Interview and photos by Ross Harris
Mauri Tapia is a 19-year-old kid from Oxnard California, performing under the name ‘Los Retros’.
Mauri’s been building a strong following with the pop songs and timeless ballads he writes and records in his parent’s living room. He uses second-hand equipment–including a gaming PC–and he locks it all down with online recording software. I first met Mauri in a chatroom for people who collect porcelain figurines and wound up introducing him to my friends at Stones Throw Records. Now the first Los Retros EP, Retrospect, is being released on June 21st. I sat down with Mauri in his folk’s living room for a quick chat.
Is there something about this room that influenced the songs in a way that recording in a studio wouldn’t have?
All the songs on the EP are about things that I have been through personally. They all happened here. The funny thing is, I don’t really hang out here anymore. I usually stay somewhere else now. But whenever I have to get to work, I come back here and get used to crying babies and trains and cars. And sometimes my mom trying to come in while I’m still recording and I have to pause it. A lot of the new stuff I’m writing, though, is more from my imagination.
Are you imagining things you want to happen in reality?
Yeah. They’re basically visions.
Where do these visions come from?
Honestly, I don’t know where they come from. That’s why I started smoking–my brain was running out of ideas… Not that I want to encourage anybody to smoke. I don’t think that alone is what brings ideas. I think being kind of considerate and a little more vulnerable to things makes you creative. That’s what does it for me.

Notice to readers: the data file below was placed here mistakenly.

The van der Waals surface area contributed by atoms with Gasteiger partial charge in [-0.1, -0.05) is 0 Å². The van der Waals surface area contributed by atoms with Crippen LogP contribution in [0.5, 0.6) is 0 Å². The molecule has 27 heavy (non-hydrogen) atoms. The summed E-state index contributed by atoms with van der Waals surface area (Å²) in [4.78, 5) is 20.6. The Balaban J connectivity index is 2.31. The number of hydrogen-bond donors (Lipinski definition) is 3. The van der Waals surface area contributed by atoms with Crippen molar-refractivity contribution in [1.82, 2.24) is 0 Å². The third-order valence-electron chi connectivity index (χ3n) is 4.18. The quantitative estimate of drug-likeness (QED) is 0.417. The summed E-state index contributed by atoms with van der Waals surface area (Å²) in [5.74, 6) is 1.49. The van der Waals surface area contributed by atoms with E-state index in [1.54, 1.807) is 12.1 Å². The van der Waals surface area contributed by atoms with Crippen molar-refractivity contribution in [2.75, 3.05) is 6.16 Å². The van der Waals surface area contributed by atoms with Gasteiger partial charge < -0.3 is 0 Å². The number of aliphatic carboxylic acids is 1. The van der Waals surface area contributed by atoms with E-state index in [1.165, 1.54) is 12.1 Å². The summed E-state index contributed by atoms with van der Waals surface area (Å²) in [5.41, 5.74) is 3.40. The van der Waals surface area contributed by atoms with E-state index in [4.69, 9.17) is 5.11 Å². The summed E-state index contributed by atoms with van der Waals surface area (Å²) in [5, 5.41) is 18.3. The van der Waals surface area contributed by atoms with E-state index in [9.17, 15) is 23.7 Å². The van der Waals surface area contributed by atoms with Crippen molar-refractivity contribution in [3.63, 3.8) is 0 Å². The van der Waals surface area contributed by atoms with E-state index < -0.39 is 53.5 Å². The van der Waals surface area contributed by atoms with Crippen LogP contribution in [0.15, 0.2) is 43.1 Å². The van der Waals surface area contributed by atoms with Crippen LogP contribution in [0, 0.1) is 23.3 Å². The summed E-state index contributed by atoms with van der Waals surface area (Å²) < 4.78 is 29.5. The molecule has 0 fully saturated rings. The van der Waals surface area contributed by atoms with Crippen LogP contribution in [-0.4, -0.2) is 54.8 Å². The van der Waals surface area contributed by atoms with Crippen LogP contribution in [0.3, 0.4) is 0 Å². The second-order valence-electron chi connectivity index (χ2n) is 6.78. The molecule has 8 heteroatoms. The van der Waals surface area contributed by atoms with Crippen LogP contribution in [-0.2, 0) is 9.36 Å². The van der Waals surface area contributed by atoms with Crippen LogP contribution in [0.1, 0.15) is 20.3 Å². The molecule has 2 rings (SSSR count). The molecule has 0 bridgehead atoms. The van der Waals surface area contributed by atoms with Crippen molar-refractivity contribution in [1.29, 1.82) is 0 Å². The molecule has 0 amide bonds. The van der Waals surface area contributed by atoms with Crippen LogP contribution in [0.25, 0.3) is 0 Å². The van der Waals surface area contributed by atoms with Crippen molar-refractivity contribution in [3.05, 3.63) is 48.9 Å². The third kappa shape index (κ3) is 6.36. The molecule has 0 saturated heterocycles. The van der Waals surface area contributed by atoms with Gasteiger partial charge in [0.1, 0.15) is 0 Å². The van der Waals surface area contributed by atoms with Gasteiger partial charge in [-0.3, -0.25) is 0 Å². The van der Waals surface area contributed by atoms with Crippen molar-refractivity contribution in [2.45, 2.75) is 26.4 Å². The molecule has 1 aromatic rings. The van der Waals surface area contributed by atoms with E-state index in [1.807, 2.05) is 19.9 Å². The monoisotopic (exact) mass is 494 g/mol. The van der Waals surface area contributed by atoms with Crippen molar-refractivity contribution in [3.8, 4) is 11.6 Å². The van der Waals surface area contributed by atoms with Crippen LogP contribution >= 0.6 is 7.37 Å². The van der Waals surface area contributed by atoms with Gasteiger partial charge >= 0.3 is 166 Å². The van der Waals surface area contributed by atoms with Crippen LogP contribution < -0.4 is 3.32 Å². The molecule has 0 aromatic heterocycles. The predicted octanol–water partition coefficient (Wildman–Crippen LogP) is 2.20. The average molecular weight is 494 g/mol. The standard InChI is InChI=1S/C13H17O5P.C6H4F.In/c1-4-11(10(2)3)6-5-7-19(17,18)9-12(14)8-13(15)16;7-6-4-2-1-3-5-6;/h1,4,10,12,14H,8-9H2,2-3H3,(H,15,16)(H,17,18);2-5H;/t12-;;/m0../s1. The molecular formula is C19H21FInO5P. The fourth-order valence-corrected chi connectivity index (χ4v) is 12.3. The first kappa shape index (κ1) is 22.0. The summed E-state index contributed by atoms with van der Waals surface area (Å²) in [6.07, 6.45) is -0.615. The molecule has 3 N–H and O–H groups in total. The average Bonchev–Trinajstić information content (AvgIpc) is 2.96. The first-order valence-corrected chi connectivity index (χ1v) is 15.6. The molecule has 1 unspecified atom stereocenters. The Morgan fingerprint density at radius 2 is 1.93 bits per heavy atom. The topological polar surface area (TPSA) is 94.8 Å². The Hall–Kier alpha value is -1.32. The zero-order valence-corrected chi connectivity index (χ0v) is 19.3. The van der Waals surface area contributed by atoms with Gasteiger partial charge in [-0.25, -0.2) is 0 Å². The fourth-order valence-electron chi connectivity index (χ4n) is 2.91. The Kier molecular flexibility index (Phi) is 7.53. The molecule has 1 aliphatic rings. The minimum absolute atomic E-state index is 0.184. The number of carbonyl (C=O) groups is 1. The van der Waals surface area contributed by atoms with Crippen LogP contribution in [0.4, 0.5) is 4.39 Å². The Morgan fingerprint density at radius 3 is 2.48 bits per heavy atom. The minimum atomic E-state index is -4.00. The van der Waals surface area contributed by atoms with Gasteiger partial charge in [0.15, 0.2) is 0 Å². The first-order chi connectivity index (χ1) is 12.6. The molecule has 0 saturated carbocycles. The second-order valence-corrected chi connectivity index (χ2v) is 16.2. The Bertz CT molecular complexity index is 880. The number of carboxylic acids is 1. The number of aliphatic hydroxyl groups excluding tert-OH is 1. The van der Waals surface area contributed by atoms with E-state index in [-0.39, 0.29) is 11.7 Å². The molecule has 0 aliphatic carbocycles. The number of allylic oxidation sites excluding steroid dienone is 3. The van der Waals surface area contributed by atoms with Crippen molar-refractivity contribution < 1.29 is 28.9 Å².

One of your influences is the Canadian singer-songwriter Tonetta, and that really caught me off-guard because Tonetta is an older cat who wears lingerie and creates these fucked up, almost karaoke type ballads. Can you explain how he inspires you?
What I like about Tonetta is that he’s… he doesn’t care. He doesn’t care about his music quality. He doesn’t care what people thought. He is posting new music every few days and it sounds similar to the rest, but, you know, he is passionate about it. He is an older dude, but I feel like he has a young soul, and he’s staying true to that, regardless of how successful he is. He still has space for love and passion and I feel like that motivates me to keep doing what I do.
What’s motivating you to fully enter the ‘music industry,’ so to speak?
The first thing I think about is my parents. To secure, you know, some kind of money for my parents, to help them out if I can. Plus, I think that there’s just… There is so much more music to discover and create and that’s what motivates me to keep going. I know it’s there, you know? I just need to keep working for it. Making money from my music helps keep that going.
How important is your culture and community to your music?
I never pictured music being like… like, anything having to do with my physical body, my age, or where I’m from. I’ve always thought of it as a universal thing. Music isn’t about race. It’s not about age. Anyone can make it, regardless of these things. I guess you can say there is pride in where I’m from, but I’m also proud of myself. Coming from nothing, having a shitty guitar and, you know, this simple studio, but then creating so many sounds that people like. That’s cool.
Any last thoughts?
I just hope that people stay true to themselves and like what they like because they like it, not because someone else does, or because they want to impress or feel like they’re part of a group. But being able to comment on the videos and songs shows how people are reacting to my music. If you have any questions, I’ll be happy to answer them, too. It’s cool. It keeps us connected.